The announcement comes as Congress weighs reauthorization of the Magnuson-Stevens Fishery Conservation and Management Act (MSA) and the Young Fishermen’s Development Act, both top FCC priorities. 

“At this critical moment, we are very pleased to welcome the Morro Bay Community Quota Fund to our growing coalition of sustainability-minded commercial fishing groups from across the country,” said John Pappalardo, FCC President and CEO of the Cape Cod Commercial Fishermen’s Alliance. “We look forward to working with our new partner to defend accountability under the MSA and secure passage of the Young Fishermen’s Development Act.”

“The Morro Bay Community Quota Fund strongly supports the FCC’s mission of advancing the economic and environmental performance of America’s small-boat fishing communities,” said Dwayne Oberhoff, Executive Director of the Morro Bay Community Quota Fund. “We are very pleased to join this important effort to advance conservation-minded solutions to local, regional and national fisheries management issues.”

With the addition of the Morro Bay Community Quota Fund, the FCC now has seven member organizations representing over 1,000 fishermen from Maine, Cape Cod, the Gulf of Mexico, California, and Alaska. 

ALASKA COMMERCIAL FISHERMEN ADVOCATE FOR YOUNG FISHERMEN, SUSTAINABLE FISHERIES MANAGEMENT ON CAPITOL HILL

ALASKA COMMERCIAL FISHERMEN ADVOCATE FOR YOUNG FISHERMEN, SUSTAINABLE FISHERIES MANAGEMENT ON CAPITOL HILL

Alaska Longline Fishermen’s Association & Alaska Marine Conservation Council
Urge Alaska Lawmakers to Protect Magnuson-Stevens Act

Washington, DC – Representatives of the Alaska Longline Fishermen’s Association and the Alaska Marine Conservation Council – both members of the national Fishing Communities Coalition (FCC) – were in Washington, DC, this week urging lawmakers to resist shortsighted efforts to weaken fishing communities by undermining key Magnuson-Stevens Act accountability provisions.   

In meetings with Sen. Lisa Murkowski, Sen. Dan Sullivan, Rep. Don Young, NOAA fisheries, and others, members of both organizations underscored that Magnuson-Stevens Act (MSA) reauthorization legislation will only strengthen fishing communities if Congress recommits to science-based Annual Catch Limits across all sectors and strengthens other key stewardship provisions within the Act

“Alaska’s small-boat commercial fishermen are proud to sustainably harvest seafood enjoyed in restaurants and homes across America,” said Linda Behnken of the Alaska Longline Fishermen’s Association (ALFA). “The future of Alaska’s fishing communities depends on healthy fish stocks and sustained access by coastal residents to productive commercial fisheries.”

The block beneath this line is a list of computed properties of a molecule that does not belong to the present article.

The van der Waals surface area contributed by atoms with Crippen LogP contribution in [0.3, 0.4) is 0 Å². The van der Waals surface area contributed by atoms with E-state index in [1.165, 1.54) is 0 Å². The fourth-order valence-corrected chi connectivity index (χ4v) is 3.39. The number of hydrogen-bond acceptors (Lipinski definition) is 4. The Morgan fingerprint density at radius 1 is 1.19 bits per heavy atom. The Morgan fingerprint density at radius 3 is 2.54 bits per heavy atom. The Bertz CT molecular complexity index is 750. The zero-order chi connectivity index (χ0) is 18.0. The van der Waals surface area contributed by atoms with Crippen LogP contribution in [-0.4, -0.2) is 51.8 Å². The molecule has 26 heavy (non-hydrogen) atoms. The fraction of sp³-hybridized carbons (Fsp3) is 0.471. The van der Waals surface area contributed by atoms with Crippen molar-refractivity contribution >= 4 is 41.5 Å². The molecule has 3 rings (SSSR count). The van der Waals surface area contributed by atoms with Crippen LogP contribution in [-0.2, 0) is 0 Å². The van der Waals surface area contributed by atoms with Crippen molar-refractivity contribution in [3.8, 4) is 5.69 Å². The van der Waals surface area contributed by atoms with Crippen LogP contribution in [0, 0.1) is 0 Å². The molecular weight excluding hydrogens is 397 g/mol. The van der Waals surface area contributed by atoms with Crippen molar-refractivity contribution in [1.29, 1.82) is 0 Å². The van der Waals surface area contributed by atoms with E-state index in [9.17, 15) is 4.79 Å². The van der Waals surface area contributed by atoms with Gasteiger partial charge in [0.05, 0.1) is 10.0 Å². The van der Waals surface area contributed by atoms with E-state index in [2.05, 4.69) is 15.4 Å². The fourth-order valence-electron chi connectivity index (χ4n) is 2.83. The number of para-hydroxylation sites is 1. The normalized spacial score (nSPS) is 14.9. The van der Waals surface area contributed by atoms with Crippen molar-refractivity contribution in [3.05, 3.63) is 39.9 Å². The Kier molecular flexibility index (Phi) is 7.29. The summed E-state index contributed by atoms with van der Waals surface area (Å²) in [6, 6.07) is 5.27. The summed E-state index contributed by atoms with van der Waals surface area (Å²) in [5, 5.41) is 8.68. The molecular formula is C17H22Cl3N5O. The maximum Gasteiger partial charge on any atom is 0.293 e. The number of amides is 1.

“The MSA is working in Alaska and around the country because all sectors adhere to scientifically-sound annual catch limits. Reauthorization will only provide a bright future for our nation’s young fishermen if all sectors—commercial and recreational—recommit to sustainable harvest through improved stock assessment, better catch accounting, and strict adherence to annual catch limits,” continued Behnken. 

“Eliminating accountability for recreational catch will lead to over harvest and reductions in quotas that hurt all fishermen,” said Shannon Carroll, Deputy Director of the Alaska Marine Conservation Council (AMCC). “To secure our fishing future, it is critical that Congress clearly apply accountability standards, including annual catch limits, to all sectors.”

ALFA and AMCC representatives also thanked the Alaska congressional delegation for its leadership on the Young Fishermen’s Development Act, and urged them to ensure the bipartisan initiative to support the next generation of commercial fishermen is signed into law.  

Both ALFA and AMCC are engaged in efforts to address the “graying of the fleet” in Alaska by attracting younger entrants into the fishing industry through training and apprenticeship initiatives. The Young Fishermen’s Development Act would give fishing communities a needed boost at the national level by addressing steep and growing obstacles – including high cost of entry and limited entry-level opportunities – facing the next generation of America’s commercial fishermen.